CulNet system hardware: Hardware that lets people use the CulNet system across a broad spectrum of uses, whether it’s in mass production or just at home.
Product bioreactors: Bioreactors that are used to make things like the products’ edible parts. We estimate that a variety of animals used as agricultural products will be a source for the cells.
Cell product processing: The process control that is needed to meet the products’ processing and safety requirements (cell components and culture supernatant).
Cell sources: The process that is used to extract and culture cells from livestock and fishery resources and the systems that enable the whole sequence of processes to be completed right where the cell sources are produced—tailoring them to their intended use, source animal species, etc.
■Comments by the member companies
Makoto Nakamura, Executive Officer and General Manager of the Innovation Division, DAI-DAN CO., LTD.
“We are going to participate in developing the foundations of the next-generation food systems, and contribute to solving social issues.”
Yukio Nanbu, General Manager of Marketing Operations, EBARA CORPORATION
“Endorsing IntegriCulture’s policy of tackling food issues by building an infrastructure of cellular agriculture, we have decided to participate in the consortium. We’ll strive to contribute to the development and rollout of the CulNet system through all the fluidics and control systems technology EBARA has cultivated since it was founded.”
Keiichi Hamano, President and CEO, HAMANO PRODUCTS. Co. Ltd.
“We’ve been taking on challenges toward solving a broad range of social issues through our manufacturing capability. In particular, the current food systems have many issues that need to be solved such as environmental footprint and health of the consumers. We believe solving them is key to humankind’s future survival and development. In CulNet, IntegriCulture has developed a technology that’ll help bring about a society characterized by sustainability and well-being. We’ll contribute to the development of cellular agriculture by applying the agility and flexibility that small and medium-sized manufacturing companies possess. We’ll also bring to bear our knowledge, experience, and technology regarding making things from scratch—assets we’ve cultivated through the support we’ve provided to help more than 200 startup companies.”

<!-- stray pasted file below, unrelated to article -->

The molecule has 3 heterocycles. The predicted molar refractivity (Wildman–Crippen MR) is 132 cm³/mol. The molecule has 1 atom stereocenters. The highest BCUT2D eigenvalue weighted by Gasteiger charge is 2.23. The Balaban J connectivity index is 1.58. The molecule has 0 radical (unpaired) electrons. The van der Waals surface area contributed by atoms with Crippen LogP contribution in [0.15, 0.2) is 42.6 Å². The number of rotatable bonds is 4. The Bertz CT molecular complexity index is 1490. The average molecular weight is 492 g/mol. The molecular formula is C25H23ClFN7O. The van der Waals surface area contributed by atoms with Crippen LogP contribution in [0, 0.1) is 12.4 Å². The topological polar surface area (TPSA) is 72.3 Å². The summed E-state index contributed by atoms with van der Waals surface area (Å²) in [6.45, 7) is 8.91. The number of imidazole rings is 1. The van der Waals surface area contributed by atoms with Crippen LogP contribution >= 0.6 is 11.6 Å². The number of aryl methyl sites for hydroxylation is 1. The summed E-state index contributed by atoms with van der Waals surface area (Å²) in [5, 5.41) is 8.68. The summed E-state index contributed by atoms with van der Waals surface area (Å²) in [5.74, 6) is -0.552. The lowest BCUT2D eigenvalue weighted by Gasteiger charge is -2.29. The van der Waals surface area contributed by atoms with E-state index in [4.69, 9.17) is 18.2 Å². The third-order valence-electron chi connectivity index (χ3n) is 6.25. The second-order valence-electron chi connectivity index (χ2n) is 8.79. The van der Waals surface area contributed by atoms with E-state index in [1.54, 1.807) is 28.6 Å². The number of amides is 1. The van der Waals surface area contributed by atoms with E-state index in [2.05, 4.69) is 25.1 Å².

■ About the CulNet System
The CulNet System is a general-purpose large-scale cell culture platform technology capable of producing a broad range of cell-cultured products such as cultivated meat and leather.
The patented technology mimics the intercellular interactions occurring in natural animal bodies to culture any animal cells at a large scale at low cost. The applications of the technology beyond cell-cultured meat, include extracts and materials for cosmetics. We have already demonstrated at a laboratory scale automated culture of various cell types and production of serum components. We have slashed the cost of cell culture by eliminating the use of costly fetal bovine serum and growth factors and replacing them with cultured serum internally produced by co-cultured cells.